7. Recognize exit as opportunity and not a four-letter word.

We are also committed to ensuring that viable projects thrive once they leave DIG. From the earliest stages, exit plans and concomitant hardening-off plans are developed for all projects that enter the Greenhouse. In some cases the strategy involves commercialization; in other cases it could involve shifting responsibility to our information and technology services group; in a smaller number of cases it could involve closing the project or narrowing development around a particular use case. We find that our process of prototyping and iteration allows us to extract meaning from all projects and continue moving forward in pursuit of our mission.

8. Embrace emergence and continue to strengthen capabilities as new opportunities emerge.

The process of product development in lean startup environments and other highly innovative organizations often incorporates the notion of a “pivot,” which is a “structured course correction designed to test a new fundamental hypothesis about the product, strategy, and engine of growth." We embrace the concept of pivoting in DIG but we also engage in continuous assessment of our own capabilities, identify new needs, and respond by strategically hiring highly qualified personnel into new roles.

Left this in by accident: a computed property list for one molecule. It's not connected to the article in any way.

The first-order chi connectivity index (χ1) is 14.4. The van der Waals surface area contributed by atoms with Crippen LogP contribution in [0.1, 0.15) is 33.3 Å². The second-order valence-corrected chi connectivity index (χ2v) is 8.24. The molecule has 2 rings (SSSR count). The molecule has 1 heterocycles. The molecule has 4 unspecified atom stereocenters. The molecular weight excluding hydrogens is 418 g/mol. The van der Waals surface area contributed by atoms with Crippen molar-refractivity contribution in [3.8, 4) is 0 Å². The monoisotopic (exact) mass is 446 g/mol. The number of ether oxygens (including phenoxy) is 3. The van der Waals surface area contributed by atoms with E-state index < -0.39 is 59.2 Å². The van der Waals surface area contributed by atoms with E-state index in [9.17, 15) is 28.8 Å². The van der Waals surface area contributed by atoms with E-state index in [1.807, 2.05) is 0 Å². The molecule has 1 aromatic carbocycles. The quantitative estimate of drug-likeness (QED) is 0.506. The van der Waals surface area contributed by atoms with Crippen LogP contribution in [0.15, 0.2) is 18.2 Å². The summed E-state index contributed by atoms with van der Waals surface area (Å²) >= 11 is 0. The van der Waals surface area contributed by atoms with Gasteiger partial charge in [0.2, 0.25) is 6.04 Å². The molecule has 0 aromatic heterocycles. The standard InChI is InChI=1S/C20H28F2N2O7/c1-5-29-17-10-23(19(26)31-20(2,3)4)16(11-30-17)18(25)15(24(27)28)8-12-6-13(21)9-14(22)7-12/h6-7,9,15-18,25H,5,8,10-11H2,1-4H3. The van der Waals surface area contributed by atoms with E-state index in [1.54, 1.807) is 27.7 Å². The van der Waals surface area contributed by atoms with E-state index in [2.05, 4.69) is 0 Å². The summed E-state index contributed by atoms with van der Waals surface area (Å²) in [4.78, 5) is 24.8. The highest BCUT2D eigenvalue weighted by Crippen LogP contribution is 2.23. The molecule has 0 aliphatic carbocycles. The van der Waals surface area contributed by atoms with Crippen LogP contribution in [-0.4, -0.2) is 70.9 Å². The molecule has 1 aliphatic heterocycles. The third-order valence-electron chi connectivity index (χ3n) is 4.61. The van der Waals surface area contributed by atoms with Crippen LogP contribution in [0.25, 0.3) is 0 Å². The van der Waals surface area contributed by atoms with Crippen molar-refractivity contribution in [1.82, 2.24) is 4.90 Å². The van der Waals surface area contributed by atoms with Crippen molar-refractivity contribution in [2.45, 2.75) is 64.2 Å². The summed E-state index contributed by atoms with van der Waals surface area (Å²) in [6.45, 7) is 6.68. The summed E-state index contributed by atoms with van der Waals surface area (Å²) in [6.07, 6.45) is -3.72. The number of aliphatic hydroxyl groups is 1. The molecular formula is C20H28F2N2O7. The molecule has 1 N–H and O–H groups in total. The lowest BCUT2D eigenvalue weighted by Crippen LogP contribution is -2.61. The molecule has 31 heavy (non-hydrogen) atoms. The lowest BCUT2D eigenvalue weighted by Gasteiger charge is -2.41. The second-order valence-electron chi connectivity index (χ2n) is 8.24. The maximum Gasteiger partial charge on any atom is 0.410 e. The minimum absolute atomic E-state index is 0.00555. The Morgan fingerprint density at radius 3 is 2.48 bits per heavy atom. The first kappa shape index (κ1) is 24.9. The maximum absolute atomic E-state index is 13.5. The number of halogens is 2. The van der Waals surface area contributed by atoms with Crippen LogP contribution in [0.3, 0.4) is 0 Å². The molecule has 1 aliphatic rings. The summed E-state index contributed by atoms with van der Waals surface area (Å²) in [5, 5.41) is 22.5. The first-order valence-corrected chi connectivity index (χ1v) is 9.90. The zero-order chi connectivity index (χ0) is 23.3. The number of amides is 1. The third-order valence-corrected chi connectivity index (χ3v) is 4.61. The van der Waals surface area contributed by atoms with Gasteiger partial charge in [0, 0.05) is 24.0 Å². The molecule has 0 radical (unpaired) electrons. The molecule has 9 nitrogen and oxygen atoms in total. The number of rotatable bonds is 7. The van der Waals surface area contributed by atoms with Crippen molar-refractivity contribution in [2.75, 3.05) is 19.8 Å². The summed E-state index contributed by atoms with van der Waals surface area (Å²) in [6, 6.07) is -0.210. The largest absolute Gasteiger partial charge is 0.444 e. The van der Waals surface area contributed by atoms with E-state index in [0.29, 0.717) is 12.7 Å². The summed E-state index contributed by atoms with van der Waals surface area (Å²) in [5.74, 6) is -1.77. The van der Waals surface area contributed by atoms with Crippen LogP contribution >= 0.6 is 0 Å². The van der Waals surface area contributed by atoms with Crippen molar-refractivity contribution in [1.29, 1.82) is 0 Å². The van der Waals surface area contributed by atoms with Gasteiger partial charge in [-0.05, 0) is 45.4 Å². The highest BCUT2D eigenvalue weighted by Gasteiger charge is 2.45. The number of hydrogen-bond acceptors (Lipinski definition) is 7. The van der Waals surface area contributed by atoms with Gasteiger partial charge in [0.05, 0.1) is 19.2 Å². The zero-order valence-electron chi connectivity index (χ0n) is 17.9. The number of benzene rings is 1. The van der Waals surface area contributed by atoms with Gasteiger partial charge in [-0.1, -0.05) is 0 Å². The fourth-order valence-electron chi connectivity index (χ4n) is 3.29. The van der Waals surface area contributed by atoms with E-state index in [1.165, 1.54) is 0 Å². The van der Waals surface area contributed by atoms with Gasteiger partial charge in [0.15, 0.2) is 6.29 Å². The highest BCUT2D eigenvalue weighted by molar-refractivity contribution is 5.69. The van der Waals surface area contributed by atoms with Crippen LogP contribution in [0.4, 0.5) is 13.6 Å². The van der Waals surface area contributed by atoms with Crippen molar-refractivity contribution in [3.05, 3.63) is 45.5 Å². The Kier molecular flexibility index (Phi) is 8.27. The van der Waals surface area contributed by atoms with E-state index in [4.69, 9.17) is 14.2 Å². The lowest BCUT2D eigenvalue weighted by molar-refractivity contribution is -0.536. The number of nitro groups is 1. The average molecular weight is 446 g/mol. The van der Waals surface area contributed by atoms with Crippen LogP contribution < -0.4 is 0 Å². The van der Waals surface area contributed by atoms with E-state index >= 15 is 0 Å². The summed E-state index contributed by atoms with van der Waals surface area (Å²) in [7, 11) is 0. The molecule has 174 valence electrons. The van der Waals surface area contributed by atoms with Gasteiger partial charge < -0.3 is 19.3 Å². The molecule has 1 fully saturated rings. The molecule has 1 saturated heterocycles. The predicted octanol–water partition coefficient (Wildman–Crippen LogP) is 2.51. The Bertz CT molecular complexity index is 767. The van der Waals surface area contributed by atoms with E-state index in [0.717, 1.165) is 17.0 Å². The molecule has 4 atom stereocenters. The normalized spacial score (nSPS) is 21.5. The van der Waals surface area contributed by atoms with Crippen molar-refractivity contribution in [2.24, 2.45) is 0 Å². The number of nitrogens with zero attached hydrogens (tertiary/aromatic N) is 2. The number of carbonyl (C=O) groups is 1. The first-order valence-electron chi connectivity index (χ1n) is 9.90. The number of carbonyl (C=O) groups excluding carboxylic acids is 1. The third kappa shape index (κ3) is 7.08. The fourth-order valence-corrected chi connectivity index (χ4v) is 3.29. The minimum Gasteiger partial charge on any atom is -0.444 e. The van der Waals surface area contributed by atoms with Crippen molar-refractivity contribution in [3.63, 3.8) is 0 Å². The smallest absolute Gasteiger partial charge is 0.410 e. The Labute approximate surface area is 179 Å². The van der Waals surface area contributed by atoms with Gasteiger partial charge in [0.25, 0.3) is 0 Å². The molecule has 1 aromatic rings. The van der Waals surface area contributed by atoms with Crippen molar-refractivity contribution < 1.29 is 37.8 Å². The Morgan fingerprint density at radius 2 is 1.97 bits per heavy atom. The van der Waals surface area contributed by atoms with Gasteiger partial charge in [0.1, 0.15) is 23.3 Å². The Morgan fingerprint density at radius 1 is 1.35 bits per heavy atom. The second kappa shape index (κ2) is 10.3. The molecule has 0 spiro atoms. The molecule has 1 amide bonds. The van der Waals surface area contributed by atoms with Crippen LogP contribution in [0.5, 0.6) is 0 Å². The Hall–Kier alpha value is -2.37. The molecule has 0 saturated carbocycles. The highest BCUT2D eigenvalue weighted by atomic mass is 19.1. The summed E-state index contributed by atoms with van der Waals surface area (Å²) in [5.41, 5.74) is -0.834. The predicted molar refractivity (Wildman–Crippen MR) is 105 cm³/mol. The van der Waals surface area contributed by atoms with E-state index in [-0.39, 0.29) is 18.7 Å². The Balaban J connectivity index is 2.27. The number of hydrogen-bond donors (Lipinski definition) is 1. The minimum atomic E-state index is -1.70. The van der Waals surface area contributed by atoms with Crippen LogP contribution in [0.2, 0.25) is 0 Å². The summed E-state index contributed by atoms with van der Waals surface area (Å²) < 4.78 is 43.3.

9. Provide links between research and practice.

Our work in DIG is both scholarly and practical. Much of the higher education sector draws a line between teaching and learning on one side, and research on the other. Our work straddles these worlds with a more unifying focus on discovery. As an example, in creating ECoach we are focused on easing the transition to college for all students. We developed this innovative tool, accelerated adoption across campus, and built upon this deployed effort to attract a National Science Foundation $1.9 million grant to further explore how personalization can advance equity on campus.

The approach we have adopted within DIG and across the Office of Academic Innovation—applying lean startup principles to promote academic innovation at a research university—is to the best of our knowledge, a novel one in the educational technology space. We see great promise in a scholarly and practical approach that aligns academic excellence, inclusion and innovation at its core.

James DeVaney is Associate Vice Provost for Academic Innovation and Chris Teplovs is Lead Developer at the Digital Innovation Greenhouse at the University of Michigan.